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Sunday, February 17, 2019
SOUSA, Brazil , Nov 9 2018 (IPS) - Dozens of trucks used to leave São Gonçalo every day, carrying the local agricultural production, mainly coconuts, to markets throughout Brazil, including the cities of Rio de Janeiro and São Paulo, more than 2,000 kilometers away.
The prosperity of that district in Sousa, a municipality in the northeastern state of Paraíba that has some 70,000 inhabitants, ended in 2012, when the authorities suspended agricultural irrigation with water from the local reservoir, at the start of a six-year drought.
Coconut milk is widely consumed in Brazil, and the coconut milk from Sousa was popular due to its quality. But a single coconut palm consumes 200 liters of water a day, more than a person uses, which is a reckless use of water in Northeast Brazil’s semiarid climate subject to cyclical droughts.
Depending solely on coconuts led to bankruptcy for many farmers who adopted the crop as part of the São Gonçalo Irrigated Perimeter (PISG), launched in 1973 among 480 families who settled on plots of land between 4.3 to 16 hectares in size.
“The perimeter, which actually had 1,100 ‘irrigating’ families, more than twice as many as the legally settled ones, turned into a desert,” according to Francisco Honorato Filho, president of the municipality’s Rural Workers Union.
“Local agriculture employed 3,000 to 4,000 workers. With the drought that decimated the cattle herds and coconut palms, everyone left. There are still the old ‘irrigators’ who survive on their retirement pensions, but he unemployed young people joined the exodus,” the 72-year-old trade unionist told IPS.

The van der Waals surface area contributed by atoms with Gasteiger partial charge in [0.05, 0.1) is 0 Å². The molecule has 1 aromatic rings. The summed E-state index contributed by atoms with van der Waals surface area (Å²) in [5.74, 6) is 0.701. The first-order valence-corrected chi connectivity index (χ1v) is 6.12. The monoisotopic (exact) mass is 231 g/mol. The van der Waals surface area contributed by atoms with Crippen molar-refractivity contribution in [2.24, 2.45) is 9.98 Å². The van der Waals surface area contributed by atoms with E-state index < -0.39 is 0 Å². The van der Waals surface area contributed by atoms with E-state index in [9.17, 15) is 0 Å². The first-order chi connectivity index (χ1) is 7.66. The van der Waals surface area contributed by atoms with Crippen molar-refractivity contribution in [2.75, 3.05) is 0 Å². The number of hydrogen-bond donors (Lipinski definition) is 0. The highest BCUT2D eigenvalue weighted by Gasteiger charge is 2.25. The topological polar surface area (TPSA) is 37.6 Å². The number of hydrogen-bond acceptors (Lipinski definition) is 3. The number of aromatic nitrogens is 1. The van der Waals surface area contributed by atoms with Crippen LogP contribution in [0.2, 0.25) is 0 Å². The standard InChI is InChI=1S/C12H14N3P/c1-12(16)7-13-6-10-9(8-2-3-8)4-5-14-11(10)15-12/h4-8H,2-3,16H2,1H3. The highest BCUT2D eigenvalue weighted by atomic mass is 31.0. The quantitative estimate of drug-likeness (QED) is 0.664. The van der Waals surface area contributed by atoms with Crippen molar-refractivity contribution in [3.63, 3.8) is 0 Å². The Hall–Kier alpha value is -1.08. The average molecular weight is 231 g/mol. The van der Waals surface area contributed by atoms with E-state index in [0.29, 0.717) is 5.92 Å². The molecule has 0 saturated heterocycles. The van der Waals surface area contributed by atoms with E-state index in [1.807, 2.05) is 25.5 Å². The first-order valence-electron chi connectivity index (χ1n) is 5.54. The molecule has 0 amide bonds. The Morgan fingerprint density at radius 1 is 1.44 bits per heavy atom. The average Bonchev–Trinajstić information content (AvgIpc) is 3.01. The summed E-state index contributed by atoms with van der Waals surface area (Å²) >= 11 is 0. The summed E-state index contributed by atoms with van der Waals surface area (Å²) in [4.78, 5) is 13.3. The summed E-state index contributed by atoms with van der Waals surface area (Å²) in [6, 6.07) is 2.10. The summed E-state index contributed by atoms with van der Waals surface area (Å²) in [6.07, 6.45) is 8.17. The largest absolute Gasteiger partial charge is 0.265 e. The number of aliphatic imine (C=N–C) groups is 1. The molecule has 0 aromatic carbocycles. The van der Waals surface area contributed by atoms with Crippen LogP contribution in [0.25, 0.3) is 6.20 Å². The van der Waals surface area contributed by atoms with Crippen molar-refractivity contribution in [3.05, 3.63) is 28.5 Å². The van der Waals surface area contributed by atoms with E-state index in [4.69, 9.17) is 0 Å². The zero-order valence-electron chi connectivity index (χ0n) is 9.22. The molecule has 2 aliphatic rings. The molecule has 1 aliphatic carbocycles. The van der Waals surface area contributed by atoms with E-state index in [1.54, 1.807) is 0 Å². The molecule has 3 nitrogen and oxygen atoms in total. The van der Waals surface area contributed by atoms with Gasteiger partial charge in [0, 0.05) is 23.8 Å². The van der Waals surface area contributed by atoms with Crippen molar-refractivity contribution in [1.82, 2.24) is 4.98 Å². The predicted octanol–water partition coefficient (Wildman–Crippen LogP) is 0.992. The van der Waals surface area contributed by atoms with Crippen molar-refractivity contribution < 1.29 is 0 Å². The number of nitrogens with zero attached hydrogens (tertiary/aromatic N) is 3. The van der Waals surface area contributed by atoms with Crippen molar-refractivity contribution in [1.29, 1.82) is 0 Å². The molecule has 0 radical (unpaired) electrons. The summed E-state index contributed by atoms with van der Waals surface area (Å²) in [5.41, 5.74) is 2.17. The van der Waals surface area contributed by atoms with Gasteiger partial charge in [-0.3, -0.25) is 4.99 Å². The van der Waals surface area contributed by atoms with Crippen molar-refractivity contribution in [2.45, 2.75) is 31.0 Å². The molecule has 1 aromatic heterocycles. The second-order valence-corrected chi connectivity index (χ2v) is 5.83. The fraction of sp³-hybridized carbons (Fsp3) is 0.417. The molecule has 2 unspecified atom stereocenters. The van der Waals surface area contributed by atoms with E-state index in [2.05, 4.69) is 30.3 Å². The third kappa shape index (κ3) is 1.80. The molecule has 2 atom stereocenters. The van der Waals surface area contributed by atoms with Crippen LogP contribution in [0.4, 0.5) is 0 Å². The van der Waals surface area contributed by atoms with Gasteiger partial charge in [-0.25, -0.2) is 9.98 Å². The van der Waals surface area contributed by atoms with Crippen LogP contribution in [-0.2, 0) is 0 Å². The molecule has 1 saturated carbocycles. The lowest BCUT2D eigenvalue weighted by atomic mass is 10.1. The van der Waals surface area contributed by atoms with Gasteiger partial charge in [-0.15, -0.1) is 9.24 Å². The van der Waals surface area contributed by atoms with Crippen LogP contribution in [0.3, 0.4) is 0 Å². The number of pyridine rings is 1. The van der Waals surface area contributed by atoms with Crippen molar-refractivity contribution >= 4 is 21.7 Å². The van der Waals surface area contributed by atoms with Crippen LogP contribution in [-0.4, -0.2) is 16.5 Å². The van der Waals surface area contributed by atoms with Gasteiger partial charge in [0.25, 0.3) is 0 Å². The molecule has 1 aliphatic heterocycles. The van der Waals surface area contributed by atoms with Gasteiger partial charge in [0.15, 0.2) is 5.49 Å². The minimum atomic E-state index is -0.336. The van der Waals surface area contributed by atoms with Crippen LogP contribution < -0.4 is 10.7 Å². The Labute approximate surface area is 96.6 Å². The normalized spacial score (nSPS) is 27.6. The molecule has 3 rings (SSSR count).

The stumps of palm trees, burned in many cases, cover broad areas as testimony to the coconut milk boom of the past.
The paving of the 14.5-kilometer so-called Production Highway, which connects the city of Sousa to the district of São Gonçalo, was completed in 2014 to facilitate the transportation of crops that no longer existed.
The rural district of more than 7,000 inhabitants, divided into three main housing areas, emerged as a result of the construction, in the 1920s and 1930s, of the dam on the Piranhas River that supplies the city of Sousa, population 55,000.
With the drought that began in 2012 and ended last year, water for human consumption had to be prioritized, to the detriment of the PISG. For the first time in its 80 years, the reservoir practically dried up in 2016. Artesian wells and the diversion of water from another dam saved the city from collapse but the drought spelled disaster for the sole crops that farmers depended on in the rural areas of the municipality.
São Gonçalo also survived. Nearly 3,000 were drilled, but only a third turned out to have water, and much of it was salty, as is frequent in Brazil’s semiarid eco-region, an area of 1.1 million square kilometers where it rains no more than 800 millimeters a year on average.
Diversifying, planting vegetables and fruit, was a relatively successful alternative, observed José Bernardo da Silva, 68, who has been president of the community association for 27 years.
“The hope is that the rains will return and we can resume planting bananas, maize, beans and vegetable gardens, preferably seasonal crops, which allow us to
adapt to dry periods” without total losses like coconuts, he told IPS.
Monoculture crops that depend on a lot of water, such as coconut palms and rice that was planted a lot at the beginning of the project, pose fatal risks at times of frequent drought.
Claudete da Silva, a 32-year-old mother of three, created with six partners a fruit pulp factory in a house adapted for the venture, whose net profit reaches 4,000 reais (1,080 dollars) per month.
Bureaucratic problems in obtaining health permits, due to insufficient municipal services, prevent an increase in production and income, the locally-born da Silva complained.